14:38 GMT +314 December 2019
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    Ethiopian migrants, members of the Oromo community, react as they leave the Jungle to be transfered to reception centers during the start of the dismantlement of the camp in Calais, France, October 24, 2016.

    UK Halts Resettlement of Child Refugees Amid Calais Camp Demolition

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    Britain's Home Office has halted the resettlement of migrants from France's refugee camp in Calais following a request from the French authorities.

    A spokesman told London newspaper Evening Standard that the Home Office has "reluctantly" agreed to temporarily stop the transfer of child refugees.

    "Due to planned operational activity in Calais, and at the request of the French authorities, we have reluctantly agreed that the transfer process will be temporarily paused," the Home Office said. 

    Clashes erupted between migrants living in the camp and riot police as the so-called Jungle camp was demolished. More than 1,200 police and officials had to be deployed while NGOs and aid workers voiced concern for the children.

    "This is months of work packed into a small amount of time, we are really concerned that the children are going to be safeguarded after 129 went missing in February this year," Libby Freeman, founder of grassroots campaign group Calais Action told Sputnik.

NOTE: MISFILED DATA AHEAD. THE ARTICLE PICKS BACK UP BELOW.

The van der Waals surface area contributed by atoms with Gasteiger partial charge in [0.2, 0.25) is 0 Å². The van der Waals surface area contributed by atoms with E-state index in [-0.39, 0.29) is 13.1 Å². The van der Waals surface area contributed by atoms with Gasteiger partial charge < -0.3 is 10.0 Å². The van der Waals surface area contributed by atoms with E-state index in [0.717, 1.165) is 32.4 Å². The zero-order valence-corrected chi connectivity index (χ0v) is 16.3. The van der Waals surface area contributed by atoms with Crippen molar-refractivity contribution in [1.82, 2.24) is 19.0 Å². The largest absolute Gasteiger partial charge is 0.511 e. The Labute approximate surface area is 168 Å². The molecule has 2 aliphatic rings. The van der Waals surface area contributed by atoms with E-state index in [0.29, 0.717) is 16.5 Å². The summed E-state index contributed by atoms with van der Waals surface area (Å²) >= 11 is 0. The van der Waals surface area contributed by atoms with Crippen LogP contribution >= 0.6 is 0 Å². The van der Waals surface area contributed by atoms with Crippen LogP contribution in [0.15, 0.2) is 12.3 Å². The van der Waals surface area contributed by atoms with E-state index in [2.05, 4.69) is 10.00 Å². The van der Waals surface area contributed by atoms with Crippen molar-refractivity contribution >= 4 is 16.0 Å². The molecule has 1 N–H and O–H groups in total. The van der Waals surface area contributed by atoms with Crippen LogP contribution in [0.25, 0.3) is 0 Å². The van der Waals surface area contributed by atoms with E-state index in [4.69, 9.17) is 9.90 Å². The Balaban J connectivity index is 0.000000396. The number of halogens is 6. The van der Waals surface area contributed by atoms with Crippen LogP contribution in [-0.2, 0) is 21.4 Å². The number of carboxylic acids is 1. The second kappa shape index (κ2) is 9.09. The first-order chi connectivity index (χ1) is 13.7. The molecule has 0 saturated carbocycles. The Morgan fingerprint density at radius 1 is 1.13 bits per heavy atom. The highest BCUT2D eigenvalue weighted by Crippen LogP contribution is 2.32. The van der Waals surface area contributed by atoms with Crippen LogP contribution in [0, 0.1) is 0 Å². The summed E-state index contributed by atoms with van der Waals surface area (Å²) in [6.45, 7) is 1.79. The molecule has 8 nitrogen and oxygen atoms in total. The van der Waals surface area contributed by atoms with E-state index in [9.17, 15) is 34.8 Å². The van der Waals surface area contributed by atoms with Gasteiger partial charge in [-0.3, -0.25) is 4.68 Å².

"It's said that around 5,000 people are living in the camp — but it's actually more like 10,000," Libby Freeman said.

    "Food is a real concern of ours as people are bussed out of the camp to centers around France, the authorities have kept us in the dark," she said.

    ​The migrants had been warned they must leave the camp or face arrest as toxicity towards refugees and asylum seekers grows in France and over the English Channel in Britain.

    The head of refugee crisis charity Care4Calais recently apologized after likening the treatment of asylum-seeking refugees by French authorities with the plight of Jews under the Nazis.

    ​Clare Mosely subsequently told British media that she "felt very bad" for making the comments citing "wild" emotions as her charity workers to prepare migrants physically and psychologically for the mass eviction of the jungle camp.

    Britain's Home Secretary Amber Rudd, has told the House of Commons that 200 children have been transferred to the UK, including 60 young girls at risk of child sexual exploitation but only young people living in the camp will be considered for resettlement. 

    It might be the end for the Jungle camp in Calais — but while politicians fail to agree on a fair way of distributing and resettling migrants across the EU, more informal camps will open. 


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    resettlement, 'Jungle' refugee camp, asylum seekers, migrants, refugees, House of Commons, Calais, Great Britain, United Kingdom, France
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